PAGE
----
Now a word for the wise, partitioning of databases and data sets, has been around a long time. Oracle has a product and can support partitioning of table spaces across a database. Various database vendors and independent solution providers can point to their proprietary solutions. This is the first time that I see open source solution partitioning. Andrew Glover spoke to the hall and introduced the concept of Sharding in Hibernate. It is an add- on for Hibernate created by Google engineers. Glover correctly explained that Sharding is a big mallet to solve the process of a splitting large databases into separate instances (or shards) for performance and scalability reasons. A Hibernate shard is horizontal, applies to rows of data, whereas partitioning can also be column based. For instance you may want to split a high volume customer database by surname into shards A-H, G-M, N-S and T-Z. Each of these shards would point to a different database cluster. Sharding allows better scalability if the query are restricted to a single shard. Joining and merging wholesale query would immediately negate the benefits of sharding. Glover also explained that there were incompatibility with Spring Framework and Hibernate Shards. In order words to get a ShardHibernateSession to work successfully, he had to shoehorn his own implementation as a bean factory and custom beans. Overall I found this talk interesting and maybe sharding will effect me in the mid-to-long term future.
RESTing easy with Grails
Sadly, I only got to see the first fifthteen minutes of this talk. I already attempted to write a Grails web application earlier in the year. I think Grails is very useful for a company to get their first web site up and running with a JVM language. Provided that their volume will be mid-range and the stake holders understand the benefits of investing on the JVM. In other words there are lots of Java open source libraries to take advantage of and the fact that recruitment of developers in neither sparse nor unskilled. This, then, was update, for me at least, on the RESful capabilities of Grails. It does look very easy get RESTful interfaces and mix them with regular HTML (Groovy Server Pages) output. Glover explained it is possible by looking at the content type parameter in the HttpRequest and then decide whether to return the appropriate response (i.e. "content-type = text/html, text/xml or text/json" }. The secret to getting RESTful service in any Grails is to modify the mapping of actions to Http Input.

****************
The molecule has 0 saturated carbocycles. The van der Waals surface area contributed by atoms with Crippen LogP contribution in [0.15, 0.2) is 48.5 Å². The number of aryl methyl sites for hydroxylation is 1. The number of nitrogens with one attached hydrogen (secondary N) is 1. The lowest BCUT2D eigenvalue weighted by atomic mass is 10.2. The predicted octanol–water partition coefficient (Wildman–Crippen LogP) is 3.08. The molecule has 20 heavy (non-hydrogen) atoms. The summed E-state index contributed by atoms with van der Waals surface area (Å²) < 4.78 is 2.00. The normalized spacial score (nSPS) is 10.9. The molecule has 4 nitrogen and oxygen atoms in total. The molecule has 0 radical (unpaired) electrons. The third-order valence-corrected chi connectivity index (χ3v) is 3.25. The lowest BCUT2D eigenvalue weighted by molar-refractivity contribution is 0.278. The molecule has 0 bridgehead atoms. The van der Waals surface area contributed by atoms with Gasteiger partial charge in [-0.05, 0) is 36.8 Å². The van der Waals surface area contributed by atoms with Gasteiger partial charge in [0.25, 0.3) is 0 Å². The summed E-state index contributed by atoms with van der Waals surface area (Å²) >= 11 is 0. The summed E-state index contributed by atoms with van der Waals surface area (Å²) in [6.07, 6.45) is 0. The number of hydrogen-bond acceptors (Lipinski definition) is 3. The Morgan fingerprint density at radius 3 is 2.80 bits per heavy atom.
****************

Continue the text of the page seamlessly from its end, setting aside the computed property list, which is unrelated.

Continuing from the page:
Al CodaJavaFX had a big launch yesterday with a full University Session of its own. Today was the day for the competing solutions like SEAM, Flex and Android. Who would be the architect sitting on a meeting with management attempting to advice the best technologies for a project?
For my money. Excuse me! For your money.
You are a small company. You need a web site with a time-to-market really fast and accept dynamic changes regularly. You volume is small to mid range. You can afford to small to mid-level wages then go for Groovy and Grails.
You are a medium company. You also need a web site, but your time-to-market is medium. You want due care and attention for your web presence. Your changes are average in comparison with Grails and Ruby. You need integration with other Java EE applications and a comprehensive migration path to future proof your enterprise. You care afford the salaries of mid-level Java EE developers then go for SEAM.
You are a small, medium company or you are part of internal department of a large company. You need a better-than average web application, because you have high performance graphical requirements. You want to forgo all the cross-browser incompatibilities. You should then go for a RIA solution. If you want complete integration with Java, then your only new choice is JavaFX, but you will lose out on expertise, because FX is so new! If you cannot afford to wait for FX to mature and you really need that company department dashboard yesterday (and also have the deep pockets to hire contract engineers and designers in to do the work. In other word build an agile team from scratch) then you will probably look at Flex 3 for now. I would not bother with SilverLight, unless you are going to be 100% only deploying to a Microsoft operating system computer.
Louis Emmett, JAVAWUG speaker and member.
Vaclav Pech, JetBrains Engineer, thanks for the shirt
Markus Kobler, thanks again for taking that video feed of my JavaFX presentation.
Peter Kriens, thanks for the car ride from the Metropolis to Parkhuis.
Phil Zoio, who made to the Speaker's dinner at Parkhuis
Darius, of the Stuttgart JUG
Federic Simon, Co-founder chief architect of Arifactory